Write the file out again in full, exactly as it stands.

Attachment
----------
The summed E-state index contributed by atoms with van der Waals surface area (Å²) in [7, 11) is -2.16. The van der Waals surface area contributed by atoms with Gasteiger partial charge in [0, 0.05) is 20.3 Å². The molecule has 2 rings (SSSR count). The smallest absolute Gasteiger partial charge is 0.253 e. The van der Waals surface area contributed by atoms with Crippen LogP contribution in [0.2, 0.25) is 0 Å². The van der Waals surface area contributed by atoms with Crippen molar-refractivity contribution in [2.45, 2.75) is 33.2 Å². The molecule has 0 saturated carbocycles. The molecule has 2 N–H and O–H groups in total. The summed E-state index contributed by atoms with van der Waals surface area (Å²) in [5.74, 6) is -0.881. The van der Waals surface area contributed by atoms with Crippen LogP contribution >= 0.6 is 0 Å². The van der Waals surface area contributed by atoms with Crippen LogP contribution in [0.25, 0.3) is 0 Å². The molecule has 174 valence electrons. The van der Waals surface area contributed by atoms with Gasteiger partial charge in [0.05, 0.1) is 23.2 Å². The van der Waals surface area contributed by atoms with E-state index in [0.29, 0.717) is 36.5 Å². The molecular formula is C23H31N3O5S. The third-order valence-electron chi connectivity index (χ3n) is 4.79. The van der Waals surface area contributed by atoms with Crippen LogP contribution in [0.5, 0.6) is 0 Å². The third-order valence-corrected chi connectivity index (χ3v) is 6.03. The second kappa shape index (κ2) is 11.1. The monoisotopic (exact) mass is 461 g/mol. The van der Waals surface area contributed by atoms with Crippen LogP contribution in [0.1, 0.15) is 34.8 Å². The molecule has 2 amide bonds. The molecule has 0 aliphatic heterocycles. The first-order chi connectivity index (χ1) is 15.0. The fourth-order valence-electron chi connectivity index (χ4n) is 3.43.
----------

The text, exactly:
The summed E-state index contributed by atoms with van der Waals surface area (Å²) in [7, 11) is -2.16. The van der Waals surface area contributed by atoms with Gasteiger partial charge in [0, 0.05) is 20.3 Å². The molecule has 2 rings (SSSR count). The smallest absolute Gasteiger partial charge is 0.253 e. The van der Waals surface area contributed by atoms with Crippen LogP contribution in [0.2, 0.25) is 0 Å². The van der Waals surface area contributed by atoms with Crippen molar-refractivity contribution in [2.45, 2.75) is 33.2 Å². The molecule has 0 saturated carbocycles. The molecule has 2 N–H and O–H groups in total. The summed E-state index contributed by atoms with van der Waals surface area (Å²) in [5.74, 6) is -0.881. The van der Waals surface area contributed by atoms with Crippen LogP contribution >= 0.6 is 0 Å². The van der Waals surface area contributed by atoms with Crippen LogP contribution in [0.25, 0.3) is 0 Å². The molecule has 174 valence electrons. The van der Waals surface area contributed by atoms with Gasteiger partial charge in [0.05, 0.1) is 23.2 Å². The van der Waals surface area contributed by atoms with E-state index in [0.29, 0.717) is 36.5 Å². The molecular formula is C23H31N3O5S. The third-order valence-electron chi connectivity index (χ3n) is 4.79. The van der Waals surface area contributed by atoms with Crippen LogP contribution in [0.5, 0.6) is 0 Å². The third-order valence-corrected chi connectivity index (χ3v) is 6.03. The second kappa shape index (κ2) is 11.1. The monoisotopic (exact) mass is 461 g/mol. The van der Waals surface area contributed by atoms with Crippen LogP contribution in [0.1, 0.15) is 34.8 Å². The molecule has 2 amide bonds. The molecule has 0 aliphatic heterocycles. The first-order chi connectivity index (χ1) is 15.0. The fourth-order valence-electron chi connectivity index (χ4n) is 3.43.